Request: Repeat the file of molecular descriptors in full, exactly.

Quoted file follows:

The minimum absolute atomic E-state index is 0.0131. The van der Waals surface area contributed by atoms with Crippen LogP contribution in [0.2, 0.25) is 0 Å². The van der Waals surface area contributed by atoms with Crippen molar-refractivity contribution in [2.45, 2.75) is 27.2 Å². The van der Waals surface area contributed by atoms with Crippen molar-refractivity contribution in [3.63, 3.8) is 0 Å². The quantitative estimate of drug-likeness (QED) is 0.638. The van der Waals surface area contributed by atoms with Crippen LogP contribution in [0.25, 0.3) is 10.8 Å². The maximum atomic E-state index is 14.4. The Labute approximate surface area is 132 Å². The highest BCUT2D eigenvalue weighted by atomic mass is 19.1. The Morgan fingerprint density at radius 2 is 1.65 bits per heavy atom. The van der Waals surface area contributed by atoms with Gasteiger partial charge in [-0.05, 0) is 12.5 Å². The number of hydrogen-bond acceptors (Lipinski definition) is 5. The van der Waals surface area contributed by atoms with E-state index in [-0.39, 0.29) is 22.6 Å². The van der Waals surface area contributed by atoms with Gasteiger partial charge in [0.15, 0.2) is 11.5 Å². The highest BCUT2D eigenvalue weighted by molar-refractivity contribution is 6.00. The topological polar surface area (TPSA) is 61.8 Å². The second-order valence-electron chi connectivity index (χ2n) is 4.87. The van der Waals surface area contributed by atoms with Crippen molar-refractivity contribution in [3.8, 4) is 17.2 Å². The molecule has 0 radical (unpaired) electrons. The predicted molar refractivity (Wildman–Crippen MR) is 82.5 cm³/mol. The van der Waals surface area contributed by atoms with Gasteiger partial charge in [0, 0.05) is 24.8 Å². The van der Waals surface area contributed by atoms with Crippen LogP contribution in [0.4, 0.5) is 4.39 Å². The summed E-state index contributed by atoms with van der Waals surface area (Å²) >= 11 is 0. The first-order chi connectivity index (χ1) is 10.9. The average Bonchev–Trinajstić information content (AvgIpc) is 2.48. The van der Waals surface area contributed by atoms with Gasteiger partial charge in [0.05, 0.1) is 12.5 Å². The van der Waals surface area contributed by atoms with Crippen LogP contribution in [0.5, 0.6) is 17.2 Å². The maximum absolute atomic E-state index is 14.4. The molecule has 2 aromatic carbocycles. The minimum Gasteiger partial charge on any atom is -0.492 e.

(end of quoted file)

The minimum absolute atomic E-state index is 0.0131. The van der Waals surface area contributed by atoms with Crippen LogP contribution in [0.2, 0.25) is 0 Å². The van der Waals surface area contributed by atoms with Crippen molar-refractivity contribution in [2.45, 2.75) is 27.2 Å². The van der Waals surface area contributed by atoms with Crippen molar-refractivity contribution in [3.63, 3.8) is 0 Å². The quantitative estimate of drug-likeness (QED) is 0.638. The van der Waals surface area contributed by atoms with Crippen LogP contribution in [0.25, 0.3) is 10.8 Å². The maximum atomic E-state index is 14.4. The Labute approximate surface area is 132 Å². The highest BCUT2D eigenvalue weighted by atomic mass is 19.1. The Morgan fingerprint density at radius 2 is 1.65 bits per heavy atom. The van der Waals surface area contributed by atoms with Gasteiger partial charge in [-0.05, 0) is 12.5 Å². The number of hydrogen-bond acceptors (Lipinski definition) is 5. The van der Waals surface area contributed by atoms with E-state index in [-0.39, 0.29) is 22.6 Å². The van der Waals surface area contributed by atoms with Gasteiger partial charge in [0.15, 0.2) is 11.5 Å². The highest BCUT2D eigenvalue weighted by molar-refractivity contribution is 6.00. The topological polar surface area (TPSA) is 61.8 Å². The second-order valence-electron chi connectivity index (χ2n) is 4.87. The van der Waals surface area contributed by atoms with Crippen molar-refractivity contribution in [3.8, 4) is 17.2 Å². The molecule has 0 radical (unpaired) electrons. The predicted molar refractivity (Wildman–Crippen MR) is 82.5 cm³/mol. The van der Waals surface area contributed by atoms with Gasteiger partial charge in [0, 0.05) is 24.8 Å². The van der Waals surface area contributed by atoms with Crippen LogP contribution in [0.4, 0.5) is 4.39 Å². The summed E-state index contributed by atoms with van der Waals surface area (Å²) >= 11 is 0. The first-order chi connectivity index (χ1) is 10.9. The average Bonchev–Trinajstić information content (AvgIpc) is 2.48. The van der Waals surface area contributed by atoms with Gasteiger partial charge in [0.05, 0.1) is 12.5 Å². The van der Waals surface area contributed by atoms with Crippen LogP contribution in [0.5, 0.6) is 17.2 Å². The maximum absolute atomic E-state index is 14.4. The molecule has 2 aromatic carbocycles. The minimum Gasteiger partial charge on any atom is -0.492 e.